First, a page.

Jim Clarken, the executive director of Oxfam Ireland, said, “the worst sight in the world was a hungry mother trying to feed a hungry, crying baby from an empty breast.”
Louis Belanger, spokesperson for Oxfam based in New York, wrote, “For months, Oxfam had been warning against the upcoming food crisis. Not just in Somalia, but all across the Horn of Africa region. Several countries have been seriously affected by the drought including Ethiopia, Djibouti and surprisingly the country from where I am writing, Kenya. I was reminded of that fact last Friday when I looked at the front pages of all
Kenyan newspapers. Headlines went from The Shame of Kenya to Elderly Kenyan
Woman Died of Hunger. This is a chilling reminder that the food crisis is not
Most of us live our lives unaware that there are those in the world who live in abject poverty. In my sermon on Sunday I quoted the Rev. David Beckmann, president of Bread for the World, who said, “Everything we have achieved for poor and hungry people in the last 35 years is under severe threat of budget cuts—nutrition programs such as the Supplemental Nutrition for Women, Infants, and Children (WIC) and SNAP (formerly food stamps), as well as poverty-focused development assistance.”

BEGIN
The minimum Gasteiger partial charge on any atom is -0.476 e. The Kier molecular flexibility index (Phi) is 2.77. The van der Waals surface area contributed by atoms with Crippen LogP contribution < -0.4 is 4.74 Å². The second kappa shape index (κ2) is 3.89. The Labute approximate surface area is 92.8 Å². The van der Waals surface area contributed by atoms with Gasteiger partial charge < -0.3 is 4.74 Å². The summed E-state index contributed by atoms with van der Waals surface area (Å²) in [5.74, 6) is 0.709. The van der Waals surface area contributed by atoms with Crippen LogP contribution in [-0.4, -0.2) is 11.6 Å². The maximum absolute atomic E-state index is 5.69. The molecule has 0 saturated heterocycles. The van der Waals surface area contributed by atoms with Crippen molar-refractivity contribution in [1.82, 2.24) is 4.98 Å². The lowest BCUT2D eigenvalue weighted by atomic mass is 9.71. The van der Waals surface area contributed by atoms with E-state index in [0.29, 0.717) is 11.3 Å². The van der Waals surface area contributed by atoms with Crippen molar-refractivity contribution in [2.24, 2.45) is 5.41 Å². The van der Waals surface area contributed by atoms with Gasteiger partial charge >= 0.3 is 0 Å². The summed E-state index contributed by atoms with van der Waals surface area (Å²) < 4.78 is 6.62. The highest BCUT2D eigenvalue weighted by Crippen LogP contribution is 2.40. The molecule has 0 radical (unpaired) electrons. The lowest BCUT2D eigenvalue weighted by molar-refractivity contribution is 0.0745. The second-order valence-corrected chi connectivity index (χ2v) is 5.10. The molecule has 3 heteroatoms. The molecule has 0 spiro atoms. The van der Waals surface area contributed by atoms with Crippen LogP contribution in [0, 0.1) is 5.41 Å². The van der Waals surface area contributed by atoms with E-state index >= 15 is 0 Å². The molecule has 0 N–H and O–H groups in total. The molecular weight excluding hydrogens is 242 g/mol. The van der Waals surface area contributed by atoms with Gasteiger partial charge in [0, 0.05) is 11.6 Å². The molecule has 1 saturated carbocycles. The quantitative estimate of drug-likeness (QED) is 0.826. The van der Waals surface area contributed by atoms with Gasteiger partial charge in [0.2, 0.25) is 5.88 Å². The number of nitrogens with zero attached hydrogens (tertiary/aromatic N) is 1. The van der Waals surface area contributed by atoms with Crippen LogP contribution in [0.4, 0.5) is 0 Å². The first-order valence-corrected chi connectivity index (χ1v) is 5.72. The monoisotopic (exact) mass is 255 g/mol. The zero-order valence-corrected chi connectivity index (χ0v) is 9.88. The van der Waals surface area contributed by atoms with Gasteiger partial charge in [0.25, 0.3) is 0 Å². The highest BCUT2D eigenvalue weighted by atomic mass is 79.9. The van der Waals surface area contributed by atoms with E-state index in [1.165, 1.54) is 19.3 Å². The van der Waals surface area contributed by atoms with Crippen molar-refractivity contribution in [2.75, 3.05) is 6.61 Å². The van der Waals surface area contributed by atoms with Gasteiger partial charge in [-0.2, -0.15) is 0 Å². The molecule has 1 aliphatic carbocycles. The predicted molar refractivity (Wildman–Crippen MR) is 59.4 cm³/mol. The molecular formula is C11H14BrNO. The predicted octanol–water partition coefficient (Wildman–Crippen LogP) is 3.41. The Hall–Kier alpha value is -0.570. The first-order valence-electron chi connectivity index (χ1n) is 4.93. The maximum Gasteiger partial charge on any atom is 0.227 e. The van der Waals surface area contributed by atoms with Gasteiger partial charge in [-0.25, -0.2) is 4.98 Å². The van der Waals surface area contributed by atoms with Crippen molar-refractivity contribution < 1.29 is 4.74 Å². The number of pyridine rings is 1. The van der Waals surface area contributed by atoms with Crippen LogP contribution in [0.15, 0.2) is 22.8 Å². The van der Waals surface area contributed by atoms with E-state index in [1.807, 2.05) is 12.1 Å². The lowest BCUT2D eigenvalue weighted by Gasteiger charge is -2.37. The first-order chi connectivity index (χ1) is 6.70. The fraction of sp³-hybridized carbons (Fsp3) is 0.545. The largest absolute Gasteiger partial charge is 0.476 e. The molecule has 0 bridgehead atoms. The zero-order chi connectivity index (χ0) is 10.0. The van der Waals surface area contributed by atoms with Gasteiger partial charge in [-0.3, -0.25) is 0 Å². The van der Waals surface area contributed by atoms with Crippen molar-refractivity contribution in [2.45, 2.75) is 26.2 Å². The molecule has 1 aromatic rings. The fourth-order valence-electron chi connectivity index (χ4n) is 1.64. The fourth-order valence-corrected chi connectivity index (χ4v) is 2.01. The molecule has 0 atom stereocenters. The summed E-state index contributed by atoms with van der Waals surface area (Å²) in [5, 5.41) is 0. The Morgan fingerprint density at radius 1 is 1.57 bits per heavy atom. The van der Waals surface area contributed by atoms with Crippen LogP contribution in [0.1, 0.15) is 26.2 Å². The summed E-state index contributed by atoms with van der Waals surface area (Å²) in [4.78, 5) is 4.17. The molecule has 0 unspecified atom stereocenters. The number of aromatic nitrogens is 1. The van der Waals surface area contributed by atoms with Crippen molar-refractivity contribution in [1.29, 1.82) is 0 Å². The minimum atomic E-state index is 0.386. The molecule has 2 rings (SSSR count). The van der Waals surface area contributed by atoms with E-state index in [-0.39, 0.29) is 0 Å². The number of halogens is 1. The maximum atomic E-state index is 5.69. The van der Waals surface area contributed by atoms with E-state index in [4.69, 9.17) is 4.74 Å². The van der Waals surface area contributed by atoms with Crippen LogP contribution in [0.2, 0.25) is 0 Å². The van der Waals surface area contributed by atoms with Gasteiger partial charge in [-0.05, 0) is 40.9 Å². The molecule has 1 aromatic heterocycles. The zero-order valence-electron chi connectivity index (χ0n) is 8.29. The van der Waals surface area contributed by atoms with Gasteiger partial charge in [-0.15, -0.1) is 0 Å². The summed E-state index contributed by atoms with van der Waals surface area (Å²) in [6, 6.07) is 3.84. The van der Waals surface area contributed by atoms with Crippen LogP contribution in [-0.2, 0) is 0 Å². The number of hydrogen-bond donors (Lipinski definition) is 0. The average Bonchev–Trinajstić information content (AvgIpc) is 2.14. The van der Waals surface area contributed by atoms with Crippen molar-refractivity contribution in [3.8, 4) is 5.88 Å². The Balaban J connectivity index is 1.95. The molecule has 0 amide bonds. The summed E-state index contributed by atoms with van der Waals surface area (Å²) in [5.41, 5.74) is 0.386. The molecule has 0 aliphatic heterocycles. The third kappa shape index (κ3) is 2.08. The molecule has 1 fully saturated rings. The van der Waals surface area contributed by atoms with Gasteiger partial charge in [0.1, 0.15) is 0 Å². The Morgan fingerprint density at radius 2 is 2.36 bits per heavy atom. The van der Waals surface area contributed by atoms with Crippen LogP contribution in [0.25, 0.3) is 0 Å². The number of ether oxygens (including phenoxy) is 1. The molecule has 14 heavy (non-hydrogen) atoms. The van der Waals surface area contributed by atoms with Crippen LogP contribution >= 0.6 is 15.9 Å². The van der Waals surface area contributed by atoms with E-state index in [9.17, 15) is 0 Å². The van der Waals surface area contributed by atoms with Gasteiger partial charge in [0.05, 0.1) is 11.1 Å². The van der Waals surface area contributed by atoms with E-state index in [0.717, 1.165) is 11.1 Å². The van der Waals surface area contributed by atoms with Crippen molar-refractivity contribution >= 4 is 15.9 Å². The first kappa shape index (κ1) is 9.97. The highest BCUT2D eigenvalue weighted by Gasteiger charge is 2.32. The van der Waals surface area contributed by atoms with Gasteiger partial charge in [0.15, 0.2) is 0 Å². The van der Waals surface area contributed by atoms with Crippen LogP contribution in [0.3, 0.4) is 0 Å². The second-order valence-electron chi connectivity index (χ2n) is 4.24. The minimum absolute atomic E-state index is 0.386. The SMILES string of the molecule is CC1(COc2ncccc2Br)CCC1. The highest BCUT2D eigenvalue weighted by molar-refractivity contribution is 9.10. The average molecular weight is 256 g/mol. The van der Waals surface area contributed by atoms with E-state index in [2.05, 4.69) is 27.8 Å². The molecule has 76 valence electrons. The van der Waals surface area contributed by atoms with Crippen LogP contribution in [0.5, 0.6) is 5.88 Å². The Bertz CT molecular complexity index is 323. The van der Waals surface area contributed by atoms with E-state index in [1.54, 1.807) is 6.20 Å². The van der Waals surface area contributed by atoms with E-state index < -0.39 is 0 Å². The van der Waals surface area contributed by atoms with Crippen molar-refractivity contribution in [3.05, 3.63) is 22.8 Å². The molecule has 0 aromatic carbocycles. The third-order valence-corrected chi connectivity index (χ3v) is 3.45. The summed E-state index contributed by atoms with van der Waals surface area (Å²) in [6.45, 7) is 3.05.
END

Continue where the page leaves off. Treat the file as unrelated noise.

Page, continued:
About 2.5 billion dollars were on the cutting block. Americans spend 2.5 billion dollars a year on candy – should we not be concerned that God’s children are dying while we eat candy? Thankfully at this writing it appears that our Legislature has spared the programs for our most vulnerable citizens.
Once we begin to see the world and everyone in it as God’s child, then foreign aid does not look so foreign. We are simply helping our brothers and sisters. Let’s pray for our world and all those in it.